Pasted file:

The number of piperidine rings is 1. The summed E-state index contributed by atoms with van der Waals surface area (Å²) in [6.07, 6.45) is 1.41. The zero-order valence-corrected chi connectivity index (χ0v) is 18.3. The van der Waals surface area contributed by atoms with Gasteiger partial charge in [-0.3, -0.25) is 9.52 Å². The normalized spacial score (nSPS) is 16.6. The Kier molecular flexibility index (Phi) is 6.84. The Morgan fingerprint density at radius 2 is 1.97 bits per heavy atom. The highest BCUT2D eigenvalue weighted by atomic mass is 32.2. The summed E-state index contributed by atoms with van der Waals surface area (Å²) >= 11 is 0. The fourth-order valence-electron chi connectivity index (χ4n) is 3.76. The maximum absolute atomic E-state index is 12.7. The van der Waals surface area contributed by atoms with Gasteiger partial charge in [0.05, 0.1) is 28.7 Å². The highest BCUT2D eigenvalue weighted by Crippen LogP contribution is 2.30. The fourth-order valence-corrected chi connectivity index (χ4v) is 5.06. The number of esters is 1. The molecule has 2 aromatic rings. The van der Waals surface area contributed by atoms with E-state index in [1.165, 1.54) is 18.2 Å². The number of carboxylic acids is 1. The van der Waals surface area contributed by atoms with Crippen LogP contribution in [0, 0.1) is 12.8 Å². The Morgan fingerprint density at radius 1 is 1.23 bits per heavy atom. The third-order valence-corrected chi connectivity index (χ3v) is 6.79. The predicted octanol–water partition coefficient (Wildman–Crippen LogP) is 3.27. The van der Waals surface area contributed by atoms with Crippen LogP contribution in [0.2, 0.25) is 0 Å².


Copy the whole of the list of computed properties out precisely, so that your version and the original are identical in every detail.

The number of piperidine rings is 1. The summed E-state index contributed by atoms with van der Waals surface area (Å²) in [6.07, 6.45) is 1.41. The zero-order valence-corrected chi connectivity index (χ0v) is 18.3. The van der Waals surface area contributed by atoms with Gasteiger partial charge in [-0.3, -0.25) is 9.52 Å². The normalized spacial score (nSPS) is 16.6. The Kier molecular flexibility index (Phi) is 6.84. The Morgan fingerprint density at radius 2 is 1.97 bits per heavy atom. The highest BCUT2D eigenvalue weighted by atomic mass is 32.2. The summed E-state index contributed by atoms with van der Waals surface area (Å²) >= 11 is 0. The fourth-order valence-electron chi connectivity index (χ4n) is 3.76. The maximum absolute atomic E-state index is 12.7. The van der Waals surface area contributed by atoms with Gasteiger partial charge in [0.05, 0.1) is 28.7 Å². The highest BCUT2D eigenvalue weighted by Crippen LogP contribution is 2.30. The fourth-order valence-corrected chi connectivity index (χ4v) is 5.06. The number of esters is 1. The molecule has 2 aromatic rings. The van der Waals surface area contributed by atoms with E-state index in [1.165, 1.54) is 18.2 Å². The number of carboxylic acids is 1. The van der Waals surface area contributed by atoms with Crippen LogP contribution in [0, 0.1) is 12.8 Å². The Morgan fingerprint density at radius 1 is 1.23 bits per heavy atom. The third-order valence-corrected chi connectivity index (χ3v) is 6.79. The predicted octanol–water partition coefficient (Wildman–Crippen LogP) is 3.27. The van der Waals surface area contributed by atoms with Crippen LogP contribution in [0.2, 0.25) is 0 Å².